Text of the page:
Gov. Janet Mills held a press conference on October 25 to announce funding for four programs intended to address Maine’s health care worker shortage by incentivizing people to pursue a career in medicine in the state.
Though Mills billed the initiatives as “new,” funding for the four programs was included in LD 1733, the bill that authorized spending for the $1.1 billion the state received from the federal American Rescue Plan Act (ARPA).
Though the bill was brought forward as an emergency measure, it did not receive the two-thirds majority vote in both houses required for it to be immediately implemented when it was passed on a party-line vote in the legislature and signed by Mills on July 19. As a non-emergency bill, the law went into effect 90 days after it had been signed, which means it went into effect last week.
At the October 25 press conference, Mills discussed four programs she said are intended to help bolster the state’s health care workforce in both the short-term and long-term. All together, the programs accounted for $14 million in spending funded with federal money.
The first initiative she discussed involved $4 million in federal funding that will be used to provide scholarships and student loan relief for people pursuing health care jobs.
LD 1733 authorized the Finance Authority of Maine to establish the Maine Health Care Provider Loan Repayment Pilot Program, available to healthcare professionals who commit to living and working in the state for 3 years. The program pays recipients up to $25,000 per year, for a three-year total not to exceed $75,000 or 50% of a recipient’s outstanding loan balance.
The same bill also provided one-time funding for the Doctors for Maine’s Future Scholarship Program.
Mills also announced $8.5 million in funding that will be used to make training for new skills and credentials cost free. Skills and credentials obtained through the program, Mills said, will help health care professionals move up the career ladder and improve retention rates and wages.
According to the relevant expenditure in LD 1733, “funds will be used for tuition remission for direct service health care professionals.”
LD 1733 also authorizes funding to “develop and refine health care career pathways and implement health care apprenticeships.”
While the first two programs Mills discussed are intended to address health care worker shortages in the long-term, the other programs the governor mentioned are meant to provide short-term help.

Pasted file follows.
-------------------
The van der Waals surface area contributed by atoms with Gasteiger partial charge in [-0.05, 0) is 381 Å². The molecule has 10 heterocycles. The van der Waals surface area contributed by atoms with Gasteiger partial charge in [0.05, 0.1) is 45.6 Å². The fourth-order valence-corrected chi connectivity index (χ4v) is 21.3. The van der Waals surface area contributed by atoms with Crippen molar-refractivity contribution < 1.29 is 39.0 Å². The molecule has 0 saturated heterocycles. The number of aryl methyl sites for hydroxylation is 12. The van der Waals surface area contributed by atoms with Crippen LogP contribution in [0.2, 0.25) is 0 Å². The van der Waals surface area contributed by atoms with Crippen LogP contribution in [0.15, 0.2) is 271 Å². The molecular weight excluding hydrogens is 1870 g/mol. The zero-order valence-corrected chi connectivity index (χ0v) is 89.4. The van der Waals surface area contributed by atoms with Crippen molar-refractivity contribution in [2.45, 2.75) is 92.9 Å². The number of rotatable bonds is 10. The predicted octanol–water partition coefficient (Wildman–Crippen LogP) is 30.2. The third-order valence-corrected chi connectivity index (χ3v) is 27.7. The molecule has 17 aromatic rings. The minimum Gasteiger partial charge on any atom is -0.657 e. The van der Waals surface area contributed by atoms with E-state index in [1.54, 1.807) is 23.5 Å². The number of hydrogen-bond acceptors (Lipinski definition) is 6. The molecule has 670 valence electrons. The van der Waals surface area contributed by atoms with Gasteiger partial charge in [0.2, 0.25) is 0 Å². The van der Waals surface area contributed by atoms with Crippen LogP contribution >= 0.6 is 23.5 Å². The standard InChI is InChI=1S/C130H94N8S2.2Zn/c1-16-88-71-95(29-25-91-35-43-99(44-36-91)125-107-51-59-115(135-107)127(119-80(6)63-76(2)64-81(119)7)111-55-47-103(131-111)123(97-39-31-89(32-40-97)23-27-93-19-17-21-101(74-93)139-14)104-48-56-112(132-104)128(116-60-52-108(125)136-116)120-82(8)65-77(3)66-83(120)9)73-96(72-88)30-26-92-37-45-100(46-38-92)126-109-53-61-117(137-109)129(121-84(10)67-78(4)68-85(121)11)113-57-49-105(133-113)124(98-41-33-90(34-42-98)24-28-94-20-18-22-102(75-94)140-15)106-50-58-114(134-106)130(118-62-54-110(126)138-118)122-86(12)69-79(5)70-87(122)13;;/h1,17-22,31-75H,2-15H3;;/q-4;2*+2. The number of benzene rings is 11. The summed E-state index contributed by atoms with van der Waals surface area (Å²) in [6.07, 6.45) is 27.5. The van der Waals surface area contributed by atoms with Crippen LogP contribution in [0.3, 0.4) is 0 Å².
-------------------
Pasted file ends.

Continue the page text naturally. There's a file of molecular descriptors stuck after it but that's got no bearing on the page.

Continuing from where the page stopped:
Mills also mentioned the state will be launching a $1.5 million media recruitment campaign that will run on social media, radio and other platforms. While Mills did not make it clear if the campaign will run in-state or out-of-state, LD 1733 authorizes funding for a “statewide multimedia campaign that promotes direct care worker jobs as a career choice.”
Finally, Mills announced $600,000 in ARPA funds that will be put toward services offered by healthcare career navigators.
Working within the state Department of Labor (DOL), LD 1733 authorized funding for two consultant positions in the CareerCenter. The consultants, whose positions exist through December 14, 2024, are required by the bill to “provide information on stackable credentials and prior learning credits and to assist out-of-state and foreign-trained health care workers to quickly recredential as licensed providers in the State.”
Mills announced the programs are scheduled to be implemented at the end of the year.
Also in attendance at the press conference were several representatives of Maine hospitals and trade associations. Chuck Hayes, the president and CEO of MaineGeneral Health; Angela Wethoff, the president and CEO of the Maine Health Care Association; and Darcy Shargo, CEO of the Maine Primary Care Association, all spoke in favor of the programs Mills announced.
DOL Commissioner Laura Fortman and Department of Health and Human Services Commissioner Jeanne Lambrew were also in attendance and answered questions from the press, as did Mills.
Asked how many health care workers she expected the programs to help, Mills responded by saying “in the thousands” before saying her administration doesn’t have a specific numerical goal for each program and estimating the number would be in the hundreds.
Mills was also asked what, as the October 29 date enforcement of the COVID-19 vaccination requirement for health care workers approaches, the programs will do to address current workforce shortages.
“Vaccination job requirement is something that its time has come and it will help keep not only workers safe but patients safe,” Mills said.
She added that once everyone who can be vaccinated has been, the state will be able to move beyond the issue.
“It’s the virus not the vaccine that’s the problem here,” Mills said.
Lambrew added that her agency has heard similar statements from health care workers. She also stated that workforce shortages existed before the pandemic and have been exacerbated by the pandemic and burnout among healthcare workers.
Mills was also asked whether her administration is doing anything to address workforce shortages resulting from the COVID-19 vaccine mandate. Central Maine Medical Center in Lewiston announced recently it was suspending pediatric, heart attack, and trauma admissions. The hospital has blamed worker shortages stemming from the vaccine mandate for the suspension in service.
Mills responded by saying everything her administration is doing is designed to address the shortage.